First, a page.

Murder on Skunk Street . Homicide: Life on the Street -- best cop show, ever. CSI (any of them) -- utter trash. . Origins: In my Walls part 2, Other Shannon laid down a challenge -- make a graffiti wall for part 3. The idea intrigued me, but before I could get around to it, he went ahead and did it himself! I knew a good graffiti wall in Lego form was going to be tough to pull off anyway, without the punk setting the bar way up high like that... Any version I created would have to be at least as good in my eyes, and (in the interests of friendly rivalry) hopefully better.
My Walls series so far has been all about repetitive designs, but I figured for the next round I'd attempt a graffiti mural to shake things up a bit. My initial experimentations yielded a passable spatter effect, but using that technique to make a coherent design on a larger scale is going to take a lot of practice. I switched gears, turned my regular red paint spatter to trans-red for blood, and went from there. The scene that evolved around it ended up as more a mini-diorama than a wall study, so I've decided to send it into the world on its own. Isn't a homicide more compelling than petty vandalism anyway?
Our hero: Detective Frank Bayliss. Habitually drunk, unshaven, unkempt, plays by his own rules... but he Gets The Job Done.
Officer Wilbur Porcine likes hassling kids and taking their dope to smoke himself (they all do -- you know it, I know it). But on this occasion he has done his job properly and kept the crime scene clear until the detective could arrive.
The unfortunate John Doe, as yet unidentified because his wallet is missing. Looks like we have a motive... Or so opines Officer Porcine: it's a straightforward robbery-murder. Bayliss would tend to agree, but the detective has to consider that there may be more here than meets the eye.
"Okay, we've got four bullet holes in the wall spaced well apart, and one in our victim. Now, he was shot at pretty close range, so why the wide scatter? What do you think, Will?"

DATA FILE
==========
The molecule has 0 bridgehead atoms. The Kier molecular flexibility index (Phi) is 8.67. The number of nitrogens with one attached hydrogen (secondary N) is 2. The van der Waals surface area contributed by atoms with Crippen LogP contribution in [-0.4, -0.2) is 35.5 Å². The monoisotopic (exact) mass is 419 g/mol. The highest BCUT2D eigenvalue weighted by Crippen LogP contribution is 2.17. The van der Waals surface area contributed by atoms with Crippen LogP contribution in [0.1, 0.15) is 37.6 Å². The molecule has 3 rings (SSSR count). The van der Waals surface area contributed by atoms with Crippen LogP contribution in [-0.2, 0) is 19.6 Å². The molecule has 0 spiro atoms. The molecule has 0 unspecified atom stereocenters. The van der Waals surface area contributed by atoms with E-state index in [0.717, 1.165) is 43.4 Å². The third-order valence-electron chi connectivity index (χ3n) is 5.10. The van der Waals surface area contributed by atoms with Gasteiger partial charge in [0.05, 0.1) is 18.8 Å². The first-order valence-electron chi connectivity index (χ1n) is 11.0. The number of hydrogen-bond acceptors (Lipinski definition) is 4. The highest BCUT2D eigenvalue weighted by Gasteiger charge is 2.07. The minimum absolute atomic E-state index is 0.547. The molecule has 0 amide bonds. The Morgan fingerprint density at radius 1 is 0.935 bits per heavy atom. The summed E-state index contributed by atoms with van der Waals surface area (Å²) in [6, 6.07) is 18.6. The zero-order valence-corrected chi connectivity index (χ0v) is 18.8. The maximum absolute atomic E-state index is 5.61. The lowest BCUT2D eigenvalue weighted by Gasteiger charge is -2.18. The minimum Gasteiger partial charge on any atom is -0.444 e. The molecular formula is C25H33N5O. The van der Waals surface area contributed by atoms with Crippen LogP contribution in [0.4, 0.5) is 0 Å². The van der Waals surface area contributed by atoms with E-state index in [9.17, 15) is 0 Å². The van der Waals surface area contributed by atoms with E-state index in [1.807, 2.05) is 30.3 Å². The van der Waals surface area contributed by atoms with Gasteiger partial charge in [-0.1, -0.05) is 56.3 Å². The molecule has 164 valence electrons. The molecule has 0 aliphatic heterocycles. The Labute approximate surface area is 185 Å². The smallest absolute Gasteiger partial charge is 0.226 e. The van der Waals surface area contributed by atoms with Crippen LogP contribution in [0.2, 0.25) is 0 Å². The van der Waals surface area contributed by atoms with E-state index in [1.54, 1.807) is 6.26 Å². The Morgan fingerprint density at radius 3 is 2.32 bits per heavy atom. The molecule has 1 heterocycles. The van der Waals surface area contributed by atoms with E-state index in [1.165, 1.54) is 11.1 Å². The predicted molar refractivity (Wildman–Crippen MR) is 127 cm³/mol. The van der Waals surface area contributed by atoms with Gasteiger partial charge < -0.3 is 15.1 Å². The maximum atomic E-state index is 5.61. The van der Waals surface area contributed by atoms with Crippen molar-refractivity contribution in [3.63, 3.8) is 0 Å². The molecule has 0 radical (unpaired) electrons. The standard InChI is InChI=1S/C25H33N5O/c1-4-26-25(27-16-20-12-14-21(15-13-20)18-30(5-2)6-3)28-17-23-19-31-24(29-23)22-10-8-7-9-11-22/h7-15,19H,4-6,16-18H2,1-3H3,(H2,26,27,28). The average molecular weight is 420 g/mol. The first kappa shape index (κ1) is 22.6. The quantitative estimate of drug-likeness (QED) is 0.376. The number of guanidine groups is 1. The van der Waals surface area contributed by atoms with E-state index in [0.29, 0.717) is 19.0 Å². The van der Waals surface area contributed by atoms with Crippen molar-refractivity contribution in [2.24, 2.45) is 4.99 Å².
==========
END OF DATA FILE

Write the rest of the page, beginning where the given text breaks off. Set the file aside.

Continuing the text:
"I don't know, you're the detective. Maybe they struggled."
"Nah, no good. In that case we should have bullet holes high, low, all over. Here's how I see it: Our shooter waits across the street, makes sure John Doe here gets some money out of the machine. Somehow, Doe gets spooked. Our guy realizes he's been spotted too soon, and runs at him, firing. He can't aim while he's running, so you have these wild shots... until he's close enough, and he hits Doe with one. Definitely not a pro -- this has amateur hour written all over it."
"All right, I'll buy that."
"Yeah... But don't you notice anything... a little off, Will? Anything weird?"
"Not particularly. Robbery gone bad, that's how I see it. It plays out just like you said."
"Yeah... maybe. Or maybe there's something else. This whole setup stinks."
"What do you mean?"
"I don't know... the details -- they're all off. Look at the exit wound on this guy's back. It's a perfect square. I've never heard of such a thing, what the hell could cause something like that?"
"Hey, that's for the M.E. to say."
"And these bullet holes in the wall -- look at the size of them! What was our perp packing, a howitzer?"
"Forensics isn't my job either, Detective."
"And then there's this big blank expanse of wall up here. I find that most troubling of all."
"Troubling? I don't follow."
"Don't you think it looks odd? As if it's missing something?"
"Like anything! Like a window, at least."
"Oh, I get you. I don't know, I kind of like the wall as it is. As if it had had graffiti on it but just recently got painted over or something."
"Okay then, how about something really cool, like a message scrawled with the victim's blood: 'I'll be back,' something like that."
"Now that would be cool. But you said it yourself: Amateur hour. The killer probably had no idea how to go about doing that. So instead he just left this guy here by a blank wall."
"Well, let's hope I'm right then... Amateurs are easy to catch, they always slip up. Still, I can't shake the feeling that there's something deeper here that we're missing... Like this was all arranged somehow, and we're just a couple of patsies, blindly following the script... I tell you, I don't like this case, Will. I don't like it at all."